Since they were here just before the tourist season, we were able to get a great rate at The Ark in Aberdere National Park. The lodge is located on a watering hole, so as the sun goes down spotlights come on and you can see the animals at night. There were lots of elephants, buffalo, warthogs, and various antelope. After dinner we watched a pack of hyenas chasing the buffalo trying to separate one from the herd. They ended up in the forest, but throughout the night you could hear the battle between the two groups, the infamous laughter of the hyenas and weakening moan of a defeated buffalo. In the morning my parents watched a hyena attack a bush buck. Abby and I stepped out of our room seconds too late to see the action but my dad caught it on video (including my mom’s cheers for the poor antelope to escape).
One evening we visited the animal orphanage next to the Mount Kenya Safari Club. There you can feed and pet monkeys, ostriches, an impala, a giant tortoise, and many others. They have a zebroid (zebra/horse) and pygmy hippos. They also have a breeding/rehabilitation program to help save the bongo that has a population somewhere between only 100-200 alive today.
Feeling that my parents could not leave Kenya without seeing a lion, we decided to stop by Sweetwaters game preserve on our way to Nairobi. The park has 52 lions, but after two days of looking we left defeated. We were blessed to see a cheetah (my favorite animal)! The park has a chimpanzee sanctuary which is always fun, and we got to see the Northern White Rhino which only 7 are known to be alive in the world.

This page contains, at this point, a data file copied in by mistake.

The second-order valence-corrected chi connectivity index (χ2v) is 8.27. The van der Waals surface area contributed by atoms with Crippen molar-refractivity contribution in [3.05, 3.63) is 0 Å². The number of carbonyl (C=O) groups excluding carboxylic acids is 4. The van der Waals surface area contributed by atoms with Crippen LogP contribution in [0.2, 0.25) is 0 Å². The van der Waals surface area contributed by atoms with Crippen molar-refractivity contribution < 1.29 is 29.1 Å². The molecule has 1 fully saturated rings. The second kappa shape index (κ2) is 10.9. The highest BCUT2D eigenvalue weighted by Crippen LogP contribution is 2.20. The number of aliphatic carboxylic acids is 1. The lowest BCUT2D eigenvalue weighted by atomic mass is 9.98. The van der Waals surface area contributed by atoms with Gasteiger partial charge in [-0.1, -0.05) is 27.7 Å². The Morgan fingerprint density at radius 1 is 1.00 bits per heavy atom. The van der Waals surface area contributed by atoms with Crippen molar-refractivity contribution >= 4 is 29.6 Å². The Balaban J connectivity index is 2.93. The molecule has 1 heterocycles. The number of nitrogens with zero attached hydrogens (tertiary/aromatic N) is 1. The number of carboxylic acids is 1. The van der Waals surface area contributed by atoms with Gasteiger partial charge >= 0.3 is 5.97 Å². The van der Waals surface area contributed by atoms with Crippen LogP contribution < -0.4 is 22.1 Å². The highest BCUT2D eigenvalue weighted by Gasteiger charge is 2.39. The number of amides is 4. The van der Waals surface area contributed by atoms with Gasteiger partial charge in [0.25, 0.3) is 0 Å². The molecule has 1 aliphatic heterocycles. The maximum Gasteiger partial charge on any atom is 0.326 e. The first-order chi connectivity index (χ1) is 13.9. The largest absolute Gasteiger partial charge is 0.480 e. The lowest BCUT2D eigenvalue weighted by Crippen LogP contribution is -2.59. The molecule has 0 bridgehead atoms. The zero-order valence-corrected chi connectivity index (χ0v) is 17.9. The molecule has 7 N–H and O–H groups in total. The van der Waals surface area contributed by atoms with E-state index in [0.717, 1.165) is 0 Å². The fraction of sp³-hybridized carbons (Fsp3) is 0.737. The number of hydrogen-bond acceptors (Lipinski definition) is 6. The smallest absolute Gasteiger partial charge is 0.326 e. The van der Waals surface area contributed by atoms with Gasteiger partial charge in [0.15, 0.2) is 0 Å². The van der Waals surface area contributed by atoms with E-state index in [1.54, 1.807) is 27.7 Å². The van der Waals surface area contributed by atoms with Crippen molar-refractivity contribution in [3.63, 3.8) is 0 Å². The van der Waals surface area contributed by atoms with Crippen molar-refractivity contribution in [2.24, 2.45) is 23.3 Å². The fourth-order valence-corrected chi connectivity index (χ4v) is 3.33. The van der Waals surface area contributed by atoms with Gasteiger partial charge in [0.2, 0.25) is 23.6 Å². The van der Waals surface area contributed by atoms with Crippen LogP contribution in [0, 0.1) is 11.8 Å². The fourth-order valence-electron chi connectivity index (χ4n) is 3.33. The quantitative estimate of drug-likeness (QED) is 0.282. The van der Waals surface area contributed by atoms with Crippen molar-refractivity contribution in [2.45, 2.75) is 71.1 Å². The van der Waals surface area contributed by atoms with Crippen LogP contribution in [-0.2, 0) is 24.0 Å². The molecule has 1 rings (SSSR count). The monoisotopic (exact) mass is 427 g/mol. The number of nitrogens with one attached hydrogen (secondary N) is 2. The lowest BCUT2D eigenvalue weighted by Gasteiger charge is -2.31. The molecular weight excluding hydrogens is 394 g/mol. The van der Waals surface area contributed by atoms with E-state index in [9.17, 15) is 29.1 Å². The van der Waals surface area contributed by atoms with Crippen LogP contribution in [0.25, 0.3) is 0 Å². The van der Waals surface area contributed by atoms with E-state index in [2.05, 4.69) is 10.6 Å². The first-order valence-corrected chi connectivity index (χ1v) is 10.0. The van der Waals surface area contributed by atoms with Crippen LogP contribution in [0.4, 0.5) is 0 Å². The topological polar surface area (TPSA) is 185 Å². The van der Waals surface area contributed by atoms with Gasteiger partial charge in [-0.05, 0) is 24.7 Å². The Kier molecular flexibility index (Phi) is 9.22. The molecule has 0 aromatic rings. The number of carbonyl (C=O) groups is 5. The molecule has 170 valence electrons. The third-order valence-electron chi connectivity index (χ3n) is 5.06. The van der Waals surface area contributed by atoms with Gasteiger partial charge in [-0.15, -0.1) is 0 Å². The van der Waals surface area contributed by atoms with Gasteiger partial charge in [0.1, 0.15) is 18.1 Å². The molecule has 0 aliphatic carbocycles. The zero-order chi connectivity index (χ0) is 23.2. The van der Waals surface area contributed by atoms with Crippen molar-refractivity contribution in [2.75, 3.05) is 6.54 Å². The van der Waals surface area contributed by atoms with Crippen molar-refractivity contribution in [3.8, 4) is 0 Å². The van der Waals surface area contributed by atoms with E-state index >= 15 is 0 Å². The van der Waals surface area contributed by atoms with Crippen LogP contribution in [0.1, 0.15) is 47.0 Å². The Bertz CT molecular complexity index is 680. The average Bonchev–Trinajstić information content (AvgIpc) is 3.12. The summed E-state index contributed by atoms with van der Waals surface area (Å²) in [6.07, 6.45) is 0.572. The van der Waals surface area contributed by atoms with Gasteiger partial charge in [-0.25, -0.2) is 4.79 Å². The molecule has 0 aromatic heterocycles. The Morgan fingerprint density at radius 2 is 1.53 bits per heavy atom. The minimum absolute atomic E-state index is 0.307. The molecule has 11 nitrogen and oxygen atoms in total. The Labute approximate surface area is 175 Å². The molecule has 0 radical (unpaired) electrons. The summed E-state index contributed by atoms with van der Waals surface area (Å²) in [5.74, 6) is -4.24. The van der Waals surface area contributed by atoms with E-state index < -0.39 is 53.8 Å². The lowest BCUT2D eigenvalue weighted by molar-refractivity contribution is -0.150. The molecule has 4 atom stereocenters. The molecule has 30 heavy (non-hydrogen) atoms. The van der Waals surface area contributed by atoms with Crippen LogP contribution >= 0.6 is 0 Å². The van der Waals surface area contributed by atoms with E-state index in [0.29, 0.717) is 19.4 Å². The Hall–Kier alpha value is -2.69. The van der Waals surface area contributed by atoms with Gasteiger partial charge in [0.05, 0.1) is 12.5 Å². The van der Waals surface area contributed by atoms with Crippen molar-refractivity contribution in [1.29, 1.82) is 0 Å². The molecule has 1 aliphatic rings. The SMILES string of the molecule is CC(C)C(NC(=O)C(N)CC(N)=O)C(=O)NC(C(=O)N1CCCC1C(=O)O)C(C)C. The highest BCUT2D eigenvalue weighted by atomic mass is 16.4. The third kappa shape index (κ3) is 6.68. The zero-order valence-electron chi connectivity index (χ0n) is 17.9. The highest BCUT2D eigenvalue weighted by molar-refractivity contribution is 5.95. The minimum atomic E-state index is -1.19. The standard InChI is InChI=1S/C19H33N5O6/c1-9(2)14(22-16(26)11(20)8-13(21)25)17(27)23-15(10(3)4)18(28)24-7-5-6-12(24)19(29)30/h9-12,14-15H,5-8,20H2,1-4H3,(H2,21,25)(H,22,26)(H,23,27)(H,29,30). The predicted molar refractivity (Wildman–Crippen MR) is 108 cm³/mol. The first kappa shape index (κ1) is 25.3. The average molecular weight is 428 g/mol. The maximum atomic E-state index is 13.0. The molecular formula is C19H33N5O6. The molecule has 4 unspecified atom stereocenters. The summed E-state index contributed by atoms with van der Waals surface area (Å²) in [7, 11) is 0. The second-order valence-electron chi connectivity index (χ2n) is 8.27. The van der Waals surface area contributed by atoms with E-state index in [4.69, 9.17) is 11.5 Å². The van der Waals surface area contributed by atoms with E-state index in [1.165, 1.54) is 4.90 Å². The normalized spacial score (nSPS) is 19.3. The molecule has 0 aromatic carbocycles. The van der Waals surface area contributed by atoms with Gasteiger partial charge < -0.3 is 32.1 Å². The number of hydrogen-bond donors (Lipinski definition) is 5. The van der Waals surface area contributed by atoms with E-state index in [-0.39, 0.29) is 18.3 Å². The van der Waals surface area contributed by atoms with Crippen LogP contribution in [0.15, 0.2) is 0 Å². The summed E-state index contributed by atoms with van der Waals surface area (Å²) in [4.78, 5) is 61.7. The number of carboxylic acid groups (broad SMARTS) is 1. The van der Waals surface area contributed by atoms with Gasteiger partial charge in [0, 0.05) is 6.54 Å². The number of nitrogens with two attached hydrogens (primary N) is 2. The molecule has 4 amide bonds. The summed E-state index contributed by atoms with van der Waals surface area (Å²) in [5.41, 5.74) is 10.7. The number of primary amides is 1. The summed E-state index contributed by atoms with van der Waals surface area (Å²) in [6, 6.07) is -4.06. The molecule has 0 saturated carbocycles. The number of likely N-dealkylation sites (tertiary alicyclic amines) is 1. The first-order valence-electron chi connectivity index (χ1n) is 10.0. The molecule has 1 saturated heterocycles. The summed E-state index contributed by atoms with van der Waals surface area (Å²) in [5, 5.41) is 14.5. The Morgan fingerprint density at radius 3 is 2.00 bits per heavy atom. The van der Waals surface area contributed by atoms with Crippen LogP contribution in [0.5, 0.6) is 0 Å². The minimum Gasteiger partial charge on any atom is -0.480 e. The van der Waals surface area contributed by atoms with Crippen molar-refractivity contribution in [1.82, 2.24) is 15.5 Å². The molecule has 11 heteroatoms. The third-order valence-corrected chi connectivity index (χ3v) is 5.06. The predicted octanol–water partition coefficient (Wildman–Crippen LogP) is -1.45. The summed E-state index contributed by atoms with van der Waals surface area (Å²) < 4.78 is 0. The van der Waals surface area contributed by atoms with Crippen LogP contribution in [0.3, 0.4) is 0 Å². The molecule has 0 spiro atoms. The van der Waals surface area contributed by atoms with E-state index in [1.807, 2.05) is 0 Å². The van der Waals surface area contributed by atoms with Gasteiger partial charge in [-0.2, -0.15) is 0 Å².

We arrived in Nairobi to meet Austin after his time ministering in a Somali dominated area. In a final attempt to see lions we visited the Nairobi animal orphanage. They have a number of lions, a few cheetahs, and a leopard. We completed seeing the “Big Five” (Lion, Leopard, elephant, buffalo, and rhino), and we even got to hold a baby lion and cheetah! There was also a zedonk (zebra/donkey). We stopped in at the Maasai market for curio shopping and then took my parents to the airport the next morning.
I was sad to see my parents go but thankful for our time together! I hope my mom can sleep a little better now knowing our home and meeting the wonderful people that we live around. They have seen the great ministry that God has called us to. I look forward to seeing them in a year and a half, but know that God has so many things planned between now and then.
I was able to experience my 1st Kenyan wedding yesterday! It was a lot of fun, and SO different than American weddings.